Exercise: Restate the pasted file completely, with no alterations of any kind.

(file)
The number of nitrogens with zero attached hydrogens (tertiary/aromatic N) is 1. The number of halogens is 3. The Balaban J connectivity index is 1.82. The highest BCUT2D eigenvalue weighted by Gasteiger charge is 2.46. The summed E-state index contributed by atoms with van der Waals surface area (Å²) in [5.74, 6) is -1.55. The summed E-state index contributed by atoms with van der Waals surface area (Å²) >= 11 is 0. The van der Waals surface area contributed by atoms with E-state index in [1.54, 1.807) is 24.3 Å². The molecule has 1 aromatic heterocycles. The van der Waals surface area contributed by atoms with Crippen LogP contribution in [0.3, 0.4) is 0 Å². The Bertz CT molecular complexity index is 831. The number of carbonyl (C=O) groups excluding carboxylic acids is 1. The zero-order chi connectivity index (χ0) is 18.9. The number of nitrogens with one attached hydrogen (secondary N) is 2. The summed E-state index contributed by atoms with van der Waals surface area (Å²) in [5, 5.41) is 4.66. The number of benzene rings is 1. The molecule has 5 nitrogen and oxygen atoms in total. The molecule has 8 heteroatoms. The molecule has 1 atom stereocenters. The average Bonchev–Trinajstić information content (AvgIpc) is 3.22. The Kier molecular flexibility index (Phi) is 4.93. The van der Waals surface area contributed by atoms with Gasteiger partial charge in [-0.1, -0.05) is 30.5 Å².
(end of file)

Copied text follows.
The number of nitrogens with zero attached hydrogens (tertiary/aromatic N) is 1. The number of halogens is 3. The Balaban J connectivity index is 1.82. The highest BCUT2D eigenvalue weighted by Gasteiger charge is 2.46. The summed E-state index contributed by atoms with van der Waals surface area (Å²) in [5.74, 6) is -1.55. The summed E-state index contributed by atoms with van der Waals surface area (Å²) >= 11 is 0. The van der Waals surface area contributed by atoms with E-state index in [1.54, 1.807) is 24.3 Å². The molecule has 1 aromatic heterocycles. The van der Waals surface area contributed by atoms with Crippen LogP contribution in [0.3, 0.4) is 0 Å². The Bertz CT molecular complexity index is 831. The number of carbonyl (C=O) groups excluding carboxylic acids is 1. The zero-order chi connectivity index (χ0) is 18.9. The number of nitrogens with one attached hydrogen (secondary N) is 2. The summed E-state index contributed by atoms with van der Waals surface area (Å²) in [5, 5.41) is 4.66. The number of benzene rings is 1. The molecule has 5 nitrogen and oxygen atoms in total. The molecule has 8 heteroatoms. The molecule has 1 atom stereocenters. The average Bonchev–Trinajstić information content (AvgIpc) is 3.22. The Kier molecular flexibility index (Phi) is 4.93. The van der Waals surface area contributed by atoms with Gasteiger partial charge in [-0.1, -0.05) is 30.5 Å².